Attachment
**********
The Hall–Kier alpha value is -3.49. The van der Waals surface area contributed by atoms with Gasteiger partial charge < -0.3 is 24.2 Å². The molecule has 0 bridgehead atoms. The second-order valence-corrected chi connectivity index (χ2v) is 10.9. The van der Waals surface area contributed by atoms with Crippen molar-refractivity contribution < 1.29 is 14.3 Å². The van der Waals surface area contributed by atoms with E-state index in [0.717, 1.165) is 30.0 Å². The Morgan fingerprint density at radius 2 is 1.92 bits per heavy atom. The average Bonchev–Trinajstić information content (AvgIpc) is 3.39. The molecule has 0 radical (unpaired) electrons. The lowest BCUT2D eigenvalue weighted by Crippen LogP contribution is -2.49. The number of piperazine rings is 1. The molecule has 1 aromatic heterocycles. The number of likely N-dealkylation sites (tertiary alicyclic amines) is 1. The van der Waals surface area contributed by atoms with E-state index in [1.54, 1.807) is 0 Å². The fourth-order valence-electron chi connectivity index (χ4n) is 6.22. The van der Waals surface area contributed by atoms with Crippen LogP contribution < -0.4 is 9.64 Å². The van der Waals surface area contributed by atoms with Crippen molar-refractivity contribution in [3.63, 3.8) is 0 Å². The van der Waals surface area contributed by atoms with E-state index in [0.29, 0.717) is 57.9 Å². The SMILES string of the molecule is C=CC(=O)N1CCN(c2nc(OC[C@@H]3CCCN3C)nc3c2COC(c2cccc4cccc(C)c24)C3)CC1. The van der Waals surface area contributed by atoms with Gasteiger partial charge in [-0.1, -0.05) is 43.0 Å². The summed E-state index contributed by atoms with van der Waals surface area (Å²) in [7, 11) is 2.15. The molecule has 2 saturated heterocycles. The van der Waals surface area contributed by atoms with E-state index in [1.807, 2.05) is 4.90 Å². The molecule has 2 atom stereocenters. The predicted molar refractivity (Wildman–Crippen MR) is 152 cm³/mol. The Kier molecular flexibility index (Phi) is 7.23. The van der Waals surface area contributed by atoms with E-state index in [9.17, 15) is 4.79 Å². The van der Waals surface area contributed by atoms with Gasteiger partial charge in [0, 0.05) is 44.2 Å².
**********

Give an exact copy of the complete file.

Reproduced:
The Hall–Kier alpha value is -3.49. The van der Waals surface area contributed by atoms with Gasteiger partial charge < -0.3 is 24.2 Å². The molecule has 0 bridgehead atoms. The second-order valence-corrected chi connectivity index (χ2v) is 10.9. The van der Waals surface area contributed by atoms with Crippen molar-refractivity contribution < 1.29 is 14.3 Å². The van der Waals surface area contributed by atoms with E-state index in [0.717, 1.165) is 30.0 Å². The Morgan fingerprint density at radius 2 is 1.92 bits per heavy atom. The average Bonchev–Trinajstić information content (AvgIpc) is 3.39. The molecule has 0 radical (unpaired) electrons. The lowest BCUT2D eigenvalue weighted by Crippen LogP contribution is -2.49. The number of piperazine rings is 1. The molecule has 1 aromatic heterocycles. The number of likely N-dealkylation sites (tertiary alicyclic amines) is 1. The van der Waals surface area contributed by atoms with E-state index in [1.54, 1.807) is 0 Å². The fourth-order valence-electron chi connectivity index (χ4n) is 6.22. The van der Waals surface area contributed by atoms with Crippen LogP contribution < -0.4 is 9.64 Å². The van der Waals surface area contributed by atoms with Crippen molar-refractivity contribution in [3.63, 3.8) is 0 Å². The van der Waals surface area contributed by atoms with E-state index in [0.29, 0.717) is 57.9 Å². The SMILES string of the molecule is C=CC(=O)N1CCN(c2nc(OC[C@@H]3CCCN3C)nc3c2COC(c2cccc4cccc(C)c24)C3)CC1. The van der Waals surface area contributed by atoms with Gasteiger partial charge in [-0.1, -0.05) is 43.0 Å². The summed E-state index contributed by atoms with van der Waals surface area (Å²) in [7, 11) is 2.15. The molecule has 2 saturated heterocycles. The van der Waals surface area contributed by atoms with E-state index in [1.807, 2.05) is 4.90 Å². The molecule has 2 atom stereocenters. The predicted molar refractivity (Wildman–Crippen MR) is 152 cm³/mol. The Kier molecular flexibility index (Phi) is 7.23. The van der Waals surface area contributed by atoms with E-state index in [9.17, 15) is 4.79 Å². The van der Waals surface area contributed by atoms with Gasteiger partial charge in [0, 0.05) is 44.2 Å².